Their deaths represent a stark example of a wave of hate crimes that began before the pandemic and then have intensified since its onset.
Jane Ahn of Morganville UMC implored those listening to remember these victims and their stories instead of focusing on the murderer.
“Hate crimes make people feel really isolated…We need more than just an aesthetically-pleasing social media post,” said Ahn who added that the silence and complacency need to end.
Between March 2020 and February 2021, there were nearly 3,800 incidents of hate crimes, said Conference Lay Leader Judy Colorado, as her 15-year-old daughter, Jaiden, held a sign saying, “Stop Asian hate. Protect Asian lives.”
“Everyone is a sacred birth,” said Colorado who is a native Filipino. As others also did, Colorado encouraged people to pray that God’s justice rolls on like a river, righteousness like a never-failing stream.
Rev. Jongin Lee of Franklin Lakes UMC led the “Communal Prayer for the End of Asian Hate Crimes and Peace,” saying, “We thank you for your mercy and grace in salvation, and in desperation, we lift up our prayers for all ethnicities and nations to live in peace.”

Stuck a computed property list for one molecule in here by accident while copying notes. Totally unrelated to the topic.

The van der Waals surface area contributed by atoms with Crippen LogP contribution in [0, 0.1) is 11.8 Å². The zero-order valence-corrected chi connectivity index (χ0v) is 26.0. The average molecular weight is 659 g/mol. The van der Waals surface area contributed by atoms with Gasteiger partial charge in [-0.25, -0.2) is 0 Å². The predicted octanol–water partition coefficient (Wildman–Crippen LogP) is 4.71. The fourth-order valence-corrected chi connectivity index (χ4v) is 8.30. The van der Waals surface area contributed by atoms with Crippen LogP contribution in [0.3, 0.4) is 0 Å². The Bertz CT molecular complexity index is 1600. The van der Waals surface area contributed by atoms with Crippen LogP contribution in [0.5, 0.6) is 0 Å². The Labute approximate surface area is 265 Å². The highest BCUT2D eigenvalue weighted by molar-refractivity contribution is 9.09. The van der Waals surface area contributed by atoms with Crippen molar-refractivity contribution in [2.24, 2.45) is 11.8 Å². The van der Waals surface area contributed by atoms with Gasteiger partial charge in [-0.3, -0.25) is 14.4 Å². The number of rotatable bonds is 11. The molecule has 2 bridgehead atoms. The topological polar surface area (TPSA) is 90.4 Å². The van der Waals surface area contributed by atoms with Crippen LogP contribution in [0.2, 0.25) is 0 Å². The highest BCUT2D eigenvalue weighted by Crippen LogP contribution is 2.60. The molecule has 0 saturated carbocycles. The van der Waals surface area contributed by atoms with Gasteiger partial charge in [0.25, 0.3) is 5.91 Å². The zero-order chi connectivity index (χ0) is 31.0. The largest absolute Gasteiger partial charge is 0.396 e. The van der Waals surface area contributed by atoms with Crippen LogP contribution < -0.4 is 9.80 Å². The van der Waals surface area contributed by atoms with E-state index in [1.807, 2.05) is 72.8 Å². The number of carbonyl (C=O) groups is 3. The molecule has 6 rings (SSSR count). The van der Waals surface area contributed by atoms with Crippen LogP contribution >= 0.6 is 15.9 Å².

With energy and conviction, Rev. Myung Sun Han of Demarest UMC said he has been silent for too long, adding, “I refuse to be silent anymore…I am Korean. I am Asian. I am American. I will not stop raising my voice.”
The event continued with a candle lighting led by Rev. Miso Park of Bergen Highlands UMC, Rev. Lyssette Perez of Iglesia Oasis UMC, and Rev. Eunkyong Kim of Cedar Cliffs UMC, followed by a beautiful rendition of “Let There Be Peace on Earth,” led by Rev. Hyoik Kim and the Korean Clergy Choir.